The targeted centers are located in older, established neighborhoods that have been overlooked by traditional investors. In many cases, the centers are functionally obsolete or even vacant.

In the Greater Houston area, where most of the redevelopment projects are located, CenterAmerica recently completed renovation of Merchants Park. MacDonald reports that the 50-year-old center and its anchor -- a Kroger store -- were outdated and undersized.

"The Kroger store was not doing a lot of volume because the people wanted something better," he says. Together, CenterAmerica and Kroger built a new signature Kroger store, increasing its size and putting it in a "much better environment," MacDonald explains.

Additionally, CenterAmerica refaced Merchants Park and added new amenities to the 250,000 sq. ft. center. "It looks like a new center," says MacDonald, adding that Kroger's sales since the upgrade are "spectacular."

CenterAmerica has completed similar changes at the following centers:

* The Crossings at Fry Road in Katy. The 220,000 sq. ft. center was redeveloped when three anchors went dark. "Wal-mart moved out, a local grocery store closed, and a local clothing store filed for Chapter 11 and rejected that lease," MacDonald explains. Today, the center is 100 percent leased, and new anchors include Kroger, Hobby Lobby and SteinMart.

* Pearland Plaza in Pearland. The center was renovated when Kmart vacated its space. "You run into a lot of vacant big boxes as people move around," says MacDonald. The 150,000 sq. ft. center is now anchored by Kroger, Palais Royal (a Houston-based clothing store) and a freestanding Walgreens drug store.

* Braes Heights Shopping Center on Bellaire Boulevard in Houston. Anchored by Eckerd, the 110,000 sq. ft. center was renovated and is home to CenterAmerica's corporate offices. "We moved our corporate offices into the vacant second floor," says MacDonald. "We've made a commitment not only with our capital but with our presence."

In many cases, CenterAmerica is reinvesting in areas that also have been targeted by local city and county governments for infrastructure improvements.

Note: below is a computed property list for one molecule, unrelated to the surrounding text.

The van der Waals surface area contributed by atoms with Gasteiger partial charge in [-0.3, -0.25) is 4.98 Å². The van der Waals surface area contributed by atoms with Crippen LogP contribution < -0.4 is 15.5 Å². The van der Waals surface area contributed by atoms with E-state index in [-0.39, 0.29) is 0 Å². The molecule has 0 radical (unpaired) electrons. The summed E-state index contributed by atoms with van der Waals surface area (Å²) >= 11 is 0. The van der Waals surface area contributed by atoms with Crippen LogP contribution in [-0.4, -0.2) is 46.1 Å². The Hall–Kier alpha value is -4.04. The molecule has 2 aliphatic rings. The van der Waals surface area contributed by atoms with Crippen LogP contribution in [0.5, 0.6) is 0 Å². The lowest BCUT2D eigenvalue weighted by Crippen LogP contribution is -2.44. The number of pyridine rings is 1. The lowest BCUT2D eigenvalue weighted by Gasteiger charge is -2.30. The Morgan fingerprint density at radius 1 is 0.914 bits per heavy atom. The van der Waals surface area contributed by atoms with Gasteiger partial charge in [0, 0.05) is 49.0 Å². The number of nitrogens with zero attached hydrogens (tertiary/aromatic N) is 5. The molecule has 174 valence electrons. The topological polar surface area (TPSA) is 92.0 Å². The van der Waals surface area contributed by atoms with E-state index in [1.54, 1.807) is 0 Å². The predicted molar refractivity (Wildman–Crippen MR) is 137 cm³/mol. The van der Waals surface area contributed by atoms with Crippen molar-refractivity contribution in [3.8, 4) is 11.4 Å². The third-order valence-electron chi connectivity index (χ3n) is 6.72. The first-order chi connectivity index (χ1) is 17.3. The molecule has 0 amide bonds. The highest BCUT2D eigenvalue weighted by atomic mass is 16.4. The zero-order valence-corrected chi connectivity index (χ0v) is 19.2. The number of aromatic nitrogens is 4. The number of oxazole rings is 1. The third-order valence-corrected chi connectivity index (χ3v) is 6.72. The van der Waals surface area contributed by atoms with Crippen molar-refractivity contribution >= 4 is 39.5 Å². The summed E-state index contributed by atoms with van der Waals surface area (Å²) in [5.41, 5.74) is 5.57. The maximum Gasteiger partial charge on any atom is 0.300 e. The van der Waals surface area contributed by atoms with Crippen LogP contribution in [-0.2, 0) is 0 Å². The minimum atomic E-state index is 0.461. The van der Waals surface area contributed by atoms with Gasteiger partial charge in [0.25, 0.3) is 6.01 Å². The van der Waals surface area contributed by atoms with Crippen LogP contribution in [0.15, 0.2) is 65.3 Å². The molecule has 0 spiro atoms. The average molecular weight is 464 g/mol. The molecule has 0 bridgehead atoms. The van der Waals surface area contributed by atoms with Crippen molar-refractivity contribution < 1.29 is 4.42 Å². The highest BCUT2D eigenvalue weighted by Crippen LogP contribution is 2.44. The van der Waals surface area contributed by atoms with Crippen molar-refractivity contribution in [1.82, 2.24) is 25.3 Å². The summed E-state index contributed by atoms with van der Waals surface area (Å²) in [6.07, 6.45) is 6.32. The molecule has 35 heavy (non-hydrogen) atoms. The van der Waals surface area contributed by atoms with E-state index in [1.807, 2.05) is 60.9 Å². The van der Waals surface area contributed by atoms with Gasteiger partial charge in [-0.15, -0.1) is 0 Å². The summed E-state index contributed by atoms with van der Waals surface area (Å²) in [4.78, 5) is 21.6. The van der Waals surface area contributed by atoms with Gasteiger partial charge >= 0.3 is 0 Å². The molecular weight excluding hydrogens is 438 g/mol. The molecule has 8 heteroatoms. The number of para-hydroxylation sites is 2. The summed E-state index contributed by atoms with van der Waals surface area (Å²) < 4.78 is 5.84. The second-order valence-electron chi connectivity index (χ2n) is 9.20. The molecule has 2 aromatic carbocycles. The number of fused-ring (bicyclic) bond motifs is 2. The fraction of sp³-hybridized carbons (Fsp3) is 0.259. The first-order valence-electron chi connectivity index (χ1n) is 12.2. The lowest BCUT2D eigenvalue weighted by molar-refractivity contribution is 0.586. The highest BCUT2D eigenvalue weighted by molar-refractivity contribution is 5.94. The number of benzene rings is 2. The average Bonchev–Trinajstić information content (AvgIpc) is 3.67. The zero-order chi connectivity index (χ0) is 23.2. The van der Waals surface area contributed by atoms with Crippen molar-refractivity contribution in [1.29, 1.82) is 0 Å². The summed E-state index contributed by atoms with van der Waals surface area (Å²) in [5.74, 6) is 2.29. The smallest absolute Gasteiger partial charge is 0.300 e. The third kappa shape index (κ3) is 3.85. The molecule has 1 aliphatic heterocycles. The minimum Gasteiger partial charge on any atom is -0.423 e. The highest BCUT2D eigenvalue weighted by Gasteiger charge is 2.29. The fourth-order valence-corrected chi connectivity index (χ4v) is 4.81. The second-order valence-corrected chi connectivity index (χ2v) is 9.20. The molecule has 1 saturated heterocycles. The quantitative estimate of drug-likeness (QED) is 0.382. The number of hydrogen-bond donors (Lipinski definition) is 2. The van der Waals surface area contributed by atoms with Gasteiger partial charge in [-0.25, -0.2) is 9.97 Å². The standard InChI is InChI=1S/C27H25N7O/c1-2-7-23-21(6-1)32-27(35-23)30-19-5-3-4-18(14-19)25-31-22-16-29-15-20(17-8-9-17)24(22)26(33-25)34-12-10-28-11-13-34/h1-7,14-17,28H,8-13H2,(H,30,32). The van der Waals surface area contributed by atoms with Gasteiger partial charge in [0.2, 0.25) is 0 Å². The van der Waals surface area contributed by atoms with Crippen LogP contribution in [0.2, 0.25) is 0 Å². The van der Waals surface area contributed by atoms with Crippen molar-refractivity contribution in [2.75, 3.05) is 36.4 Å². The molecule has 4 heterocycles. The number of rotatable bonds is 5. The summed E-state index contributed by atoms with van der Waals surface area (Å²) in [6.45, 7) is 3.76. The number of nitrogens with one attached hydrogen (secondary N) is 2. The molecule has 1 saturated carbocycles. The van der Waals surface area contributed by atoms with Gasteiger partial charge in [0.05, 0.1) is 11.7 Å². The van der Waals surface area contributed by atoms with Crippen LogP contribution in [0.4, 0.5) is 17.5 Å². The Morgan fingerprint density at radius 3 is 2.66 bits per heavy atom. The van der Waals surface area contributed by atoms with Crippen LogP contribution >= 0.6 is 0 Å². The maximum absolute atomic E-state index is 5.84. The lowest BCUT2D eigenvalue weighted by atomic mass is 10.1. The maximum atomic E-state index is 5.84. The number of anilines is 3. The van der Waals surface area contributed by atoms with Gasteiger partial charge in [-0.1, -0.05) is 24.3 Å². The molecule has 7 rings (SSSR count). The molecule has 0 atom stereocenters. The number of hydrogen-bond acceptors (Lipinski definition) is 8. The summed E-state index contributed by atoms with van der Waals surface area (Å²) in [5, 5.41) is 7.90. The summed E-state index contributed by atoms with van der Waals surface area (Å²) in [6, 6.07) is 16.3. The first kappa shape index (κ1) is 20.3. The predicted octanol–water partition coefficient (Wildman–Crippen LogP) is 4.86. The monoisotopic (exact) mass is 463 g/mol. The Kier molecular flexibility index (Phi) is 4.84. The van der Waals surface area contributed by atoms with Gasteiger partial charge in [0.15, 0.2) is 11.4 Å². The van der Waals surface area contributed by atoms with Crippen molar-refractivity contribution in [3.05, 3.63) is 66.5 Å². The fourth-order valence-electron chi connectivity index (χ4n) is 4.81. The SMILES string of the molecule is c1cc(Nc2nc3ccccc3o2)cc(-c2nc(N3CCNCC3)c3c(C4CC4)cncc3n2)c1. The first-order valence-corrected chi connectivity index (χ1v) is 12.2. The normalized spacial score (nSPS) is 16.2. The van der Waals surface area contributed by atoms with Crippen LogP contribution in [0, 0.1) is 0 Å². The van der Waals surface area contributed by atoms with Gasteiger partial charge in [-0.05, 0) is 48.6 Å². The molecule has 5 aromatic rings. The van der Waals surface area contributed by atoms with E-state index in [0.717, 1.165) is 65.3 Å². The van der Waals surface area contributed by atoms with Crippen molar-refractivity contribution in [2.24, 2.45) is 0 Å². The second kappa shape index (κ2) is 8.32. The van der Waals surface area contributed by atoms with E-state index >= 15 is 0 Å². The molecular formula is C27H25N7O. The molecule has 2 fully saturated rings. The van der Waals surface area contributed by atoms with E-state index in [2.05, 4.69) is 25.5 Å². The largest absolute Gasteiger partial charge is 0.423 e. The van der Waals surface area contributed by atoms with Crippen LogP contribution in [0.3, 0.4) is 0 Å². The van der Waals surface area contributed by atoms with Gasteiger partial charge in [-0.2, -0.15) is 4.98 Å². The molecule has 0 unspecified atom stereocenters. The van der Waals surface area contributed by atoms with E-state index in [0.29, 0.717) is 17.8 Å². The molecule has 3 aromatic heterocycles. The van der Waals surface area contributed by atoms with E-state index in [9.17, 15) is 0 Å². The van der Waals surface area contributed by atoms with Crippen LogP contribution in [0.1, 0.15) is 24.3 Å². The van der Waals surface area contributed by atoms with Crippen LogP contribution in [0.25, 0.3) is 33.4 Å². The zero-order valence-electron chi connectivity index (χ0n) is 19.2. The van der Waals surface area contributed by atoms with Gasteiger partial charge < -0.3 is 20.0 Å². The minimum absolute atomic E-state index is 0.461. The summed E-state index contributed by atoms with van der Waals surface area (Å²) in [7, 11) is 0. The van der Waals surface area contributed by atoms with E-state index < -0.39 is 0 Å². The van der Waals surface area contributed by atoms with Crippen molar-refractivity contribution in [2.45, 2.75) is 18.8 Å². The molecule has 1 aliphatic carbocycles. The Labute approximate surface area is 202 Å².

"In the case of Houston -- and it applies to some of the other cities as well -- the city has gone into most of these neighborhoods and tried to upgrade them through infrastructure [streets, sewage, drainage] investments," says MacDonald. "The city has made, on their own, public investments in neighborhoods, and then we've come in and made private capital investments in shopping centers.

"To the extent that there is a neighborhood shopping center that has become a bit downtrodden, that is a real detriment to neighborhood reinvestment," he adds. "I think by upgrading these centers and bringing quality retail, what we're seeing is that the neighborhoods themselves are upgrading, and people are reinvesting."

MacDonald notes that The Heights -- the area surrounding Merchants Park -- is taking on a new vitality. "It is undergoing a real comeback in terms of younger people moving in and fixing up houses," he says.

As a result of "Reinvesting in Your Neighborhoods," CenterAmerica is anticipating strong returns for its investors. "We've had the ability to look back on some of the [projects] that have already been completed, and the financial returns to our investors have been excellent," MacDonald reports.

"I think it's a great program for shopping center owners and operators to go into these older neighborhoods and reinvest," he adds. "It's nothing we're doing for charity; we're doing it to make money. But the consequence is that the neighborhoods are significantly upgraded.

"I'm pleased that we're doing as much as we're doing, and I would encourage others to do it," he notes.

-- Beth Wade